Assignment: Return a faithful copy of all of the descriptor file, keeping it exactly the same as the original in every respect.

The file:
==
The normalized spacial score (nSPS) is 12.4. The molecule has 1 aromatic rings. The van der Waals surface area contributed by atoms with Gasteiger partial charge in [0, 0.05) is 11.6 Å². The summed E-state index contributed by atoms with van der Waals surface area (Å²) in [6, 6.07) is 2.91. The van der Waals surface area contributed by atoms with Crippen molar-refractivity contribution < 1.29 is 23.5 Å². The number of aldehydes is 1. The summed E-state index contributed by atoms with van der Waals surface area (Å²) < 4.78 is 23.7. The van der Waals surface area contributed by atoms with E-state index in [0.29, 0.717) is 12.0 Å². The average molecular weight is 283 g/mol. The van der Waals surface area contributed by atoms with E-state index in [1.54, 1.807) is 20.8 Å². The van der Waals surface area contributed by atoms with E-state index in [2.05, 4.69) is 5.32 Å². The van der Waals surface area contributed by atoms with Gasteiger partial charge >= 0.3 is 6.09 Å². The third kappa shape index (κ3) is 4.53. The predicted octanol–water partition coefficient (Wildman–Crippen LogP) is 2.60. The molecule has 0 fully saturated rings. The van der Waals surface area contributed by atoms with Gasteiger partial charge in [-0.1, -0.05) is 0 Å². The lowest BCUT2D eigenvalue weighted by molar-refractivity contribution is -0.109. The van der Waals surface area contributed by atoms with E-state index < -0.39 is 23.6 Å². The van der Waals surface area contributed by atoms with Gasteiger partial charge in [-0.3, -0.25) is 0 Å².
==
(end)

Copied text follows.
The normalized spacial score (nSPS) is 12.4. The molecule has 1 aromatic rings. The van der Waals surface area contributed by atoms with Gasteiger partial charge in [0, 0.05) is 11.6 Å². The summed E-state index contributed by atoms with van der Waals surface area (Å²) in [6, 6.07) is 2.91. The van der Waals surface area contributed by atoms with Crippen molar-refractivity contribution < 1.29 is 23.5 Å². The number of aldehydes is 1. The summed E-state index contributed by atoms with van der Waals surface area (Å²) < 4.78 is 23.7. The van der Waals surface area contributed by atoms with E-state index in [0.29, 0.717) is 12.0 Å². The average molecular weight is 283 g/mol. The van der Waals surface area contributed by atoms with E-state index in [1.54, 1.807) is 20.8 Å². The van der Waals surface area contributed by atoms with E-state index in [2.05, 4.69) is 5.32 Å². The van der Waals surface area contributed by atoms with Gasteiger partial charge >= 0.3 is 6.09 Å². The third kappa shape index (κ3) is 4.53. The predicted octanol–water partition coefficient (Wildman–Crippen LogP) is 2.60. The molecule has 0 fully saturated rings. The van der Waals surface area contributed by atoms with Gasteiger partial charge in [-0.1, -0.05) is 0 Å². The lowest BCUT2D eigenvalue weighted by molar-refractivity contribution is -0.109. The van der Waals surface area contributed by atoms with E-state index < -0.39 is 23.6 Å². The van der Waals surface area contributed by atoms with Gasteiger partial charge in [-0.3, -0.25) is 0 Å².